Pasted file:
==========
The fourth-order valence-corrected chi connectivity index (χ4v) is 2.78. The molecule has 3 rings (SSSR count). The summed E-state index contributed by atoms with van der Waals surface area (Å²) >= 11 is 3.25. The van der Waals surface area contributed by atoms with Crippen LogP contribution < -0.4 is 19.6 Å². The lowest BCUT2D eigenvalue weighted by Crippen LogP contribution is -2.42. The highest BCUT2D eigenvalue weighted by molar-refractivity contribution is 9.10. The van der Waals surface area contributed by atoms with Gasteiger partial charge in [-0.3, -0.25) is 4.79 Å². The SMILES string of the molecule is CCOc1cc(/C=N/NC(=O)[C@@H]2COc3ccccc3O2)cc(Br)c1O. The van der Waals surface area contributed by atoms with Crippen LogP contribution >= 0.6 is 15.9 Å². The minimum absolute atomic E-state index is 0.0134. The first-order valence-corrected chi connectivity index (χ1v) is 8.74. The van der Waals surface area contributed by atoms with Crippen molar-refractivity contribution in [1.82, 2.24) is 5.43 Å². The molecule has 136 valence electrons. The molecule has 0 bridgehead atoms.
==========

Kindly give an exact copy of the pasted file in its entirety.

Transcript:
The fourth-order valence-corrected chi connectivity index (χ4v) is 2.78. The molecule has 3 rings (SSSR count). The summed E-state index contributed by atoms with van der Waals surface area (Å²) >= 11 is 3.25. The van der Waals surface area contributed by atoms with Crippen LogP contribution < -0.4 is 19.6 Å². The lowest BCUT2D eigenvalue weighted by Crippen LogP contribution is -2.42. The highest BCUT2D eigenvalue weighted by molar-refractivity contribution is 9.10. The van der Waals surface area contributed by atoms with Gasteiger partial charge in [-0.3, -0.25) is 4.79 Å². The SMILES string of the molecule is CCOc1cc(/C=N/NC(=O)[C@@H]2COc3ccccc3O2)cc(Br)c1O. The van der Waals surface area contributed by atoms with Crippen LogP contribution >= 0.6 is 15.9 Å². The minimum absolute atomic E-state index is 0.0134. The first-order valence-corrected chi connectivity index (χ1v) is 8.74. The van der Waals surface area contributed by atoms with Crippen molar-refractivity contribution in [1.82, 2.24) is 5.43 Å². The molecule has 136 valence electrons. The molecule has 0 bridgehead atoms.